The cabbage white has one parasitoid in Britain. It’s a tiny parasitic wasp called Cotesia glomerate. It lays eggs in the emerging caterpillars just as they come out of the egg case. The caterpillars grow to full size, but eventually lots of sulphur-yellow cocoons develop inside each caterpillar, although this doesn’t seem to deter the caterpillars from eating your cabbage leaves!

Towards the end of summer, these now poorly caterpillars head off and shortly afterwards the caterpillar’s body ruptures and lots of cocoons spill out of the body. The cocoons are held in a mass by a sticky substance that looks rather like sulphur-yellow cotton wool. You may see this bright-yellow fluffy ‘cotton wool’ in sheds and greenhouses over winter. If you do, leave it in situ because they will turn into next year’s parasitic wasps.

Cotesia cocoons
Cotesia cocoons.

Using social wasps against cabbage whites

I have seen teams of social wasps cutting fully grown caterpillars up into sections and taking them back to their nests. It proves that for most of the year wasps are extremely useful predators. It’s said that the wasps from one nest can collect up to 3k of pests in one season. They should not be targeted and numbers of large social wasps are in decline.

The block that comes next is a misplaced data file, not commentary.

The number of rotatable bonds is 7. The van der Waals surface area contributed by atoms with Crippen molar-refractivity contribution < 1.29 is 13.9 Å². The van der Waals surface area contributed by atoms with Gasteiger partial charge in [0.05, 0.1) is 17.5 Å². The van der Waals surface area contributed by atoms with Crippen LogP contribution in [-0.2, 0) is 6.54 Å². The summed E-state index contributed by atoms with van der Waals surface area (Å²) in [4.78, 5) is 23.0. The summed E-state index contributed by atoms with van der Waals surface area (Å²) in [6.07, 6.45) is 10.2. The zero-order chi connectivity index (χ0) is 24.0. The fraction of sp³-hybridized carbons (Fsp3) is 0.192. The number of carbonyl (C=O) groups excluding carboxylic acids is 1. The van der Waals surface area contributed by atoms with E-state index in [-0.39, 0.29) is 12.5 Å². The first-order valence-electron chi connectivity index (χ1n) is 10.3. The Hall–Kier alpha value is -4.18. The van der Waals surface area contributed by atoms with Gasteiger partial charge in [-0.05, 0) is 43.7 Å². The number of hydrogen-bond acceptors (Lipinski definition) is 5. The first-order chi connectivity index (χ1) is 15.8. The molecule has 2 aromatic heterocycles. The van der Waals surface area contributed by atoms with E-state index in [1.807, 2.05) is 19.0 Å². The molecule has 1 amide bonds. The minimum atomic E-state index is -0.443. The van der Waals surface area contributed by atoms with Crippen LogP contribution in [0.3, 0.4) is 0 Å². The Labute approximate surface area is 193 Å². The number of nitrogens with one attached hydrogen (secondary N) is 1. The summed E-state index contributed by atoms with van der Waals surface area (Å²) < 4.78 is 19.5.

Spraying cabbage white butterflies

Spray young caterpillars as they hatch with Bacillus thuringiensis, a naturally occurring bacterium found in the soil. This is toxic to a range of insect species particularly caterpillars, cabbage looper and tomato hornworm, but allegedly is harmless to birds, fish, mammals and gardeners. It comes in a powder or solution and you water it on using a watering can. Young caterpillars also dislike garlic sprays. However, these kill across the board and see off a lot of beneficial insects in your garden.

Netting against cabbage white butterflies

Netting is the most effective way of keeping the butterflies away from brassica foliage, although small whites seem to be able to do a dam buster act and drop their eggs from a height with some success. Harrods Horticultural sell soft mesh butterfly netting that’s perfect at keeping them away. Small pots upended on canes are the best way to support your net, but there needs to be a twelve-inch gap (30 cm) between the plants and the netting all the way round.